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Army Investing in More Night Vision Goggles, Thermal Weapon Sights

By pairing ENVG III and FWS-I, Soldiers no longer need to switch between night vision goggles and weapon-mounted thermal sights when acquiring or engaging threats, improving soldier safety and mission effectiveness. (U.S. Army photo)
By pairing ENVG III and FWS-I, Soldiers no longer need to switch between night vision goggles and weapon-mounted thermal sights when acquiring or engaging threats, improving soldier safety and mission effectiveness. (U.S. Army photo)

The Army recently ordered $97 million worth of the service's latest Enhanced Night Vision Goggles and carbine-mounted thermal weapon sights in an effort to improve soldier marksmanship at night.

The order is part of a five-year, $434 million contract the Army awarded to BAE Systems in 2015 to produce the ENVG III and the Family of Weapon Sights-Individual.

When used together, the system will dramatically improve how soldiers engage enemies at night, Army officials say.

Soldiers can wirelessly transmit the Family of Weapon Sights-Individual's sight reticle into the wide display screen of the helmet-mounted Enhanced Night Vision Goggle III and quickly fire at enemy targets.

Currently, most soldiers use basic night-vision PVS-14, which takes ambient light from the stars and the moon.

The ENVG technology consists of a traditional infrared image intensifier similar to the PVS-14 and a thermal camera. The system fuses the IR with the thermal capability into one display.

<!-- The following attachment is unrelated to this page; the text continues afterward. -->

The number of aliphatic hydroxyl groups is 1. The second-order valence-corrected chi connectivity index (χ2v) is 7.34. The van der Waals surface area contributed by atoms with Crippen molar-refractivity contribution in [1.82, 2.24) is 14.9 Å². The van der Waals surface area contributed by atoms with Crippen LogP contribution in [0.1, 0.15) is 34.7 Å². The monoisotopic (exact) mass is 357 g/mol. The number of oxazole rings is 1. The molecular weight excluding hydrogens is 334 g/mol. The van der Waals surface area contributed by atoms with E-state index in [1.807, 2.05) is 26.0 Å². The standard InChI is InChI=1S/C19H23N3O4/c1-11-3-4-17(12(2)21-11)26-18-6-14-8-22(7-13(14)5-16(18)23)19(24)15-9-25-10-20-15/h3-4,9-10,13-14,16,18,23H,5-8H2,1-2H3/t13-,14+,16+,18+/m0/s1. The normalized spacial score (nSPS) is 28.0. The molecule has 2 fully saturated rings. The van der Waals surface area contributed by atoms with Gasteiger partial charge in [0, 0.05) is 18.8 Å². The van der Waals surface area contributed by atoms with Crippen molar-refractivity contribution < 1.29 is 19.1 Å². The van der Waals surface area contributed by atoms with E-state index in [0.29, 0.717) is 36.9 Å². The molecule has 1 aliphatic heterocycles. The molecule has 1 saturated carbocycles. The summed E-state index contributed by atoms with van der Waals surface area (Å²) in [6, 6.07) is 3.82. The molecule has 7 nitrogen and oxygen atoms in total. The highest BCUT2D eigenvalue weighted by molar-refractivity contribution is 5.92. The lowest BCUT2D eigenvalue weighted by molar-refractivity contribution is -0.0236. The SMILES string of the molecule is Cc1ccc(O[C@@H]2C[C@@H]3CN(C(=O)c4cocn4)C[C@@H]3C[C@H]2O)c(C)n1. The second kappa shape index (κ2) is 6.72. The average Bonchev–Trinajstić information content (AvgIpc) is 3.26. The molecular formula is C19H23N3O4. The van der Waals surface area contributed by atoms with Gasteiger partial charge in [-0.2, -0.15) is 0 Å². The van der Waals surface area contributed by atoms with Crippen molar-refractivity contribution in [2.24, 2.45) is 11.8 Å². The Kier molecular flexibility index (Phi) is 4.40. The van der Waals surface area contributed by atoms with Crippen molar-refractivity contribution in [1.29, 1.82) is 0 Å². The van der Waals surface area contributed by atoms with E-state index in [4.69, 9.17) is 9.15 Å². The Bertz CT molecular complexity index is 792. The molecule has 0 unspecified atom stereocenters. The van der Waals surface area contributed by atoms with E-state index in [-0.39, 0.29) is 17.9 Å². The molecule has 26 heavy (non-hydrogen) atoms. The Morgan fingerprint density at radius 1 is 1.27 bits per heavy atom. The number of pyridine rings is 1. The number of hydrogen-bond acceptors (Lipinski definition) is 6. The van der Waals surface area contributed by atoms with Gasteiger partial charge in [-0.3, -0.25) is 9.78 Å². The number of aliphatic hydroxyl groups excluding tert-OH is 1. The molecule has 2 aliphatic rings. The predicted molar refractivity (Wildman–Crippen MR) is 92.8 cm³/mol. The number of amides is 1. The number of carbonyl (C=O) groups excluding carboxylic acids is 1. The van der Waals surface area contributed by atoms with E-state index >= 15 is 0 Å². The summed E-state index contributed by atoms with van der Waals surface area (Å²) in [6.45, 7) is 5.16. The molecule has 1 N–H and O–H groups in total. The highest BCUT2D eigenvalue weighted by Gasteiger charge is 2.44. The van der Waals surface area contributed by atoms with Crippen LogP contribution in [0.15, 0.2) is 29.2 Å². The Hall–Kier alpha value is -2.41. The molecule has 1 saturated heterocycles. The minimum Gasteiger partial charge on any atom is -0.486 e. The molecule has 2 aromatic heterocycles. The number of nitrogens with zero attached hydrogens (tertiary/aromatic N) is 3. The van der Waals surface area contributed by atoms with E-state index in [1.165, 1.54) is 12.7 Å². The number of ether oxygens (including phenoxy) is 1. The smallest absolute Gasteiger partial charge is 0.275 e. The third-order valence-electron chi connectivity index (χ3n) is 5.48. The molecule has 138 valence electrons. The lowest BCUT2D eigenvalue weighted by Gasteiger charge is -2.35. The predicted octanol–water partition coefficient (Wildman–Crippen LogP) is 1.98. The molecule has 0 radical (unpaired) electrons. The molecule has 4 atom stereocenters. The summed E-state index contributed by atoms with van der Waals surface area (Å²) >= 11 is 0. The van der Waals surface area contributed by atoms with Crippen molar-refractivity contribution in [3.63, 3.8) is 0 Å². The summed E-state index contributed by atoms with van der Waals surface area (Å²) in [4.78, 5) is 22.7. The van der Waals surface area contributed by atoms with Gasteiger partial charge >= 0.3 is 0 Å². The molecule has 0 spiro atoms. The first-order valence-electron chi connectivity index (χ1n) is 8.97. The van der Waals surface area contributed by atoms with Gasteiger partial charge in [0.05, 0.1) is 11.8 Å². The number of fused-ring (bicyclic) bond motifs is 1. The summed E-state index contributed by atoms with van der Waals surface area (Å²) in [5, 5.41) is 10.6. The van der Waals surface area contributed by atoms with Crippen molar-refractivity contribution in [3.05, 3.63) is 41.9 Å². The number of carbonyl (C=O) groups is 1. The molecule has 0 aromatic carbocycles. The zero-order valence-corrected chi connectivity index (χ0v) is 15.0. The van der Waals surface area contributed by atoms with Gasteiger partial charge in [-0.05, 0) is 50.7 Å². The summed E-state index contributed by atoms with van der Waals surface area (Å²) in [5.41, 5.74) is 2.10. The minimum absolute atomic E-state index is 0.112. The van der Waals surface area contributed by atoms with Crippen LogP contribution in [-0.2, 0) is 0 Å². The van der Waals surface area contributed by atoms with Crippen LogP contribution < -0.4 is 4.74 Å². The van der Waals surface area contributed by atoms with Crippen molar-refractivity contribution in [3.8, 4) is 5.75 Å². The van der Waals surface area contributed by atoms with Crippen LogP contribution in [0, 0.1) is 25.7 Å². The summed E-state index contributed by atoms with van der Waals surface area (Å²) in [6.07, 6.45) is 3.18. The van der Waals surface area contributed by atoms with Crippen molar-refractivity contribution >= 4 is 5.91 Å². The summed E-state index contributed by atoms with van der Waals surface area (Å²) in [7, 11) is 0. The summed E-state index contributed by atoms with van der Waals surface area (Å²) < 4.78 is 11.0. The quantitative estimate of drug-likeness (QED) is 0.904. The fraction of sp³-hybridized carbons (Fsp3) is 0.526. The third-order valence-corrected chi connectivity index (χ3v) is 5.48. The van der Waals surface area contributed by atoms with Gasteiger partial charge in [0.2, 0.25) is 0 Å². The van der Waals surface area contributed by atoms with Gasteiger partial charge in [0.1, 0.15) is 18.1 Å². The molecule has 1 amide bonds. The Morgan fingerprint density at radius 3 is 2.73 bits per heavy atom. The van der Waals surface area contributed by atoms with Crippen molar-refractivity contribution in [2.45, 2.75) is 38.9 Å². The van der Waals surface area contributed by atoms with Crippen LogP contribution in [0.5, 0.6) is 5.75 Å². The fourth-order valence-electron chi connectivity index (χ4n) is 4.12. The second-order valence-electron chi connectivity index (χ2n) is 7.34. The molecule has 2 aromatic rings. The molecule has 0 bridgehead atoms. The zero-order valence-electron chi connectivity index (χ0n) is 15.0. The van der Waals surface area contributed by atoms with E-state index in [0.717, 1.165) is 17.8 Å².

Soldiers can choose between IR and thermal, or use both at the same time for an extremely effective tool for spotting the enemy at night or during the day in obscured conditions, such as smoke, fog and sandstorms.

Thermal sights on their own have a narrow, 18-degree view. When the ENVG III and the FWS-I are used together, the shooter has much larger target image, BAE and Army officials have said.

"Aiming to provide the most technically advanced and lightweight solution possible, our goggles allow soldiers to quickly detect and engage targets for a tactical edge," Marc Casseres, director of Precision Guidance and Sensing Solutions at BAE Systems, said in a recent BAE press release. "When fully integrated with the FWS-I weapon sight, the combined solution provides superior imagery and a target acquisition capability that can greatly increase mission success and survivability."

The Army began fielding the first generation of the ENVG in 2009 and has since fielded about 20,000 of the slightly improved ENVG II. The ENVG III weighs about two pounds and features wireless capability.

The wireless FWS-I weighs about 1.5 pounds and has a range of 1,100 meters. It can be mounted on the M16 rifle, M4 carbine and M249 squad automatic weapon.

The Army plans to begin fielding the ENVG III in the third quarter of fiscal 2018 and the FWS-I in the second quarter of fiscal 2019. BAE Systems and DRS are the prime contractors and will manufacture both systems.

The service plans to field 36,000 FWS-Is and 64,000 ENGV IIIs to squad leaders and team leaders in infantry brigade combat teams, Army officials said.

-- Matthew Cox can be reached at matthew.cox@military.com.

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